Norwalk is a small city in, and the county seat of, Huron County, Ohio, United States. The population was 17,012 at the 2010 census. The city is the center of the Norwalk Micropolitan Statistical Area and part of the Cleveland-Akron-Canton Combined Statistical Area. Norwalk is located approximately 10 miles (16 km) south of Lake Erie, 51 miles (82 km) west/southwest of Cleveland, 59 miles (95 km) southeast of Toledo, and 58 miles (93 km) west/northwest of Akron.
Norwalk is at the center of the Firelands, a subregion of the Connecticut Western Reserve. The subregion's name recalls the founding of the area as one for settlers from cities in Connecticut that were largely destroyed by fire during the Revolutionary War. Several locations in the Firelands were named in honor of those cities, including Danbury, Greenwich, Groton, New Haven, New London, Norwalk, Norwich, and Ridgefield. Other locations were named for the settlers, including Clarksfield, Perkins, and Sherman.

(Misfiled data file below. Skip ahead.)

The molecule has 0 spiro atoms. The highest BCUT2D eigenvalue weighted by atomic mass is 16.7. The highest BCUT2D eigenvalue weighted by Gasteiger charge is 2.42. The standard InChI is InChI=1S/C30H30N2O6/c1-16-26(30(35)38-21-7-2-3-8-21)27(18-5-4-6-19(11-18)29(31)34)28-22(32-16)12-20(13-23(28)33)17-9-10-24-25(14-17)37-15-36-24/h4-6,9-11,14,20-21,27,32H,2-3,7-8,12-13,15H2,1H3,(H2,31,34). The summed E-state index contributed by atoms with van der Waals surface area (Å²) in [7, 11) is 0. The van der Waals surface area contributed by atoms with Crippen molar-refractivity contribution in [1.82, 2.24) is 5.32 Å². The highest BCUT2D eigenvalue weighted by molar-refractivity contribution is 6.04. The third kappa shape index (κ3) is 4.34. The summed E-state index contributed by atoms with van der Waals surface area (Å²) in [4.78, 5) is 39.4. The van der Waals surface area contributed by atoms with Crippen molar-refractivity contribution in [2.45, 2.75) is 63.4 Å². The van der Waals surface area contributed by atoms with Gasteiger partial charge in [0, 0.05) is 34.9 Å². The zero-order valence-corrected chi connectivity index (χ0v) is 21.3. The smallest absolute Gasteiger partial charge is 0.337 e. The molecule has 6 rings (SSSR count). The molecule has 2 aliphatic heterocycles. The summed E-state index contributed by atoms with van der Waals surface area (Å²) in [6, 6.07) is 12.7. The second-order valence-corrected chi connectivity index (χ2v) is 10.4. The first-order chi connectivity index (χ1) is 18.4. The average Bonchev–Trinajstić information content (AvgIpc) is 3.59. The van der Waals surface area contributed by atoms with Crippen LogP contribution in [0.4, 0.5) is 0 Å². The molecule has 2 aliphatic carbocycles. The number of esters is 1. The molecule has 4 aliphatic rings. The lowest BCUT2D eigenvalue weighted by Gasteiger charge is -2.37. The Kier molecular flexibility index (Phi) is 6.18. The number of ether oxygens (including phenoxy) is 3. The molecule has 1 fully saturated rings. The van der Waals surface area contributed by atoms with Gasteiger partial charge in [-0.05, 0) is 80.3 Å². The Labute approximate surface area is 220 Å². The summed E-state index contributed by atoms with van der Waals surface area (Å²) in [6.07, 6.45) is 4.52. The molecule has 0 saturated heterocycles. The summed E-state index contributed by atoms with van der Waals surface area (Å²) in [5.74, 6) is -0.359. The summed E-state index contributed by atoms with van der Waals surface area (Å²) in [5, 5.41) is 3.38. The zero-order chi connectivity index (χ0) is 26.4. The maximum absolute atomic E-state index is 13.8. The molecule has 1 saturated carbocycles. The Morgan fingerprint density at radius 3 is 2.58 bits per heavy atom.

On July 11, 1779, Norwalk, Connecticut, was burned by the British Tories under Lieutenant General Tryon. A committee of the General Assembly estimated the losses to the inhabitants at $116,238.66. Later, the federal government gave an area in the Western Reserve of Ohio as compensation for those established losses.